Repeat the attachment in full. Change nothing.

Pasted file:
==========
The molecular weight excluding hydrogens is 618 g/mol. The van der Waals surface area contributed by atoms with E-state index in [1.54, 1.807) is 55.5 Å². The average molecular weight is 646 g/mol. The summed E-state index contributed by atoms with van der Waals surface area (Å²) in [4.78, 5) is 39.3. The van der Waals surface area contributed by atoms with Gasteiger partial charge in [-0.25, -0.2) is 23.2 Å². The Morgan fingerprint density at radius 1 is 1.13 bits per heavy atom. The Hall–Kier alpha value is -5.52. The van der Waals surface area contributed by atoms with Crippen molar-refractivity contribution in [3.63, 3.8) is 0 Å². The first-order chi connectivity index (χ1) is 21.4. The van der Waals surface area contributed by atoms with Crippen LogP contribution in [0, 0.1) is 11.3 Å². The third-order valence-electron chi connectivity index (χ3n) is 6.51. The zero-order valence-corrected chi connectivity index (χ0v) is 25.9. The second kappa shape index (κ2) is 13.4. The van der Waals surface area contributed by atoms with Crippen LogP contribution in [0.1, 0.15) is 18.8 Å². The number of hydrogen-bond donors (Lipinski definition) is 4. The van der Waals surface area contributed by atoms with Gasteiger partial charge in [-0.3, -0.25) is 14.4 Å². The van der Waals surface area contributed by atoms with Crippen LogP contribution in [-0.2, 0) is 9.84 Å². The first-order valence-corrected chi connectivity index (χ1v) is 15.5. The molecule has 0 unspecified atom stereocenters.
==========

The molecular weight excluding hydrogens is 618 g/mol. The van der Waals surface area contributed by atoms with E-state index in [1.54, 1.807) is 55.5 Å². The average molecular weight is 646 g/mol. The summed E-state index contributed by atoms with van der Waals surface area (Å²) in [4.78, 5) is 39.3. The van der Waals surface area contributed by atoms with Gasteiger partial charge in [-0.25, -0.2) is 23.2 Å². The Morgan fingerprint density at radius 1 is 1.13 bits per heavy atom. The Hall–Kier alpha value is -5.52. The van der Waals surface area contributed by atoms with Crippen molar-refractivity contribution in [3.63, 3.8) is 0 Å². The first-order chi connectivity index (χ1) is 21.4. The van der Waals surface area contributed by atoms with Crippen LogP contribution in [0, 0.1) is 11.3 Å². The third-order valence-electron chi connectivity index (χ3n) is 6.51. The zero-order valence-corrected chi connectivity index (χ0v) is 25.9. The second kappa shape index (κ2) is 13.4. The van der Waals surface area contributed by atoms with Crippen LogP contribution in [0.1, 0.15) is 18.8 Å². The number of hydrogen-bond donors (Lipinski definition) is 4. The van der Waals surface area contributed by atoms with Gasteiger partial charge in [-0.3, -0.25) is 14.4 Å². The van der Waals surface area contributed by atoms with Crippen LogP contribution in [-0.2, 0) is 9.84 Å². The first-order valence-corrected chi connectivity index (χ1v) is 15.5. The molecule has 0 unspecified atom stereocenters.